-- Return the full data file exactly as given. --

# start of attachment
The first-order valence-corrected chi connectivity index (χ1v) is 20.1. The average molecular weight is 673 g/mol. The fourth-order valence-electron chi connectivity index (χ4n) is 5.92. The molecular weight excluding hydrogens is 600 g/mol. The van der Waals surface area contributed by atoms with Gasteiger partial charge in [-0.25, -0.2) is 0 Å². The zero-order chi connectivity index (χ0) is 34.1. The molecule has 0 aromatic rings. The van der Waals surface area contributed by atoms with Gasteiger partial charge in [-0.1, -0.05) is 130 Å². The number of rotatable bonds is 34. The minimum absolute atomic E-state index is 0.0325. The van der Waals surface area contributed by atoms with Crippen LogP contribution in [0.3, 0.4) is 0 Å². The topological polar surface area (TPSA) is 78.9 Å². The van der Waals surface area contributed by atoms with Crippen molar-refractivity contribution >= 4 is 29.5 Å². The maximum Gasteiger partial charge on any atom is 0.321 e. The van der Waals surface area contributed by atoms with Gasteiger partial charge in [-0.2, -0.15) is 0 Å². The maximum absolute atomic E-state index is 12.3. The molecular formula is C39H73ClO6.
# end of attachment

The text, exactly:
The first-order valence-corrected chi connectivity index (χ1v) is 20.1. The average molecular weight is 673 g/mol. The fourth-order valence-electron chi connectivity index (χ4n) is 5.92. The molecular weight excluding hydrogens is 600 g/mol. The van der Waals surface area contributed by atoms with Gasteiger partial charge in [-0.25, -0.2) is 0 Å². The zero-order chi connectivity index (χ0) is 34.1. The molecule has 0 aromatic rings. The van der Waals surface area contributed by atoms with Gasteiger partial charge in [-0.1, -0.05) is 130 Å². The number of rotatable bonds is 34. The minimum absolute atomic E-state index is 0.0325. The van der Waals surface area contributed by atoms with Crippen LogP contribution in [0.3, 0.4) is 0 Å². The topological polar surface area (TPSA) is 78.9 Å². The van der Waals surface area contributed by atoms with Crippen molar-refractivity contribution >= 4 is 29.5 Å². The maximum Gasteiger partial charge on any atom is 0.321 e. The van der Waals surface area contributed by atoms with Gasteiger partial charge in [-0.2, -0.15) is 0 Å². The maximum absolute atomic E-state index is 12.3. The molecular formula is C39H73ClO6.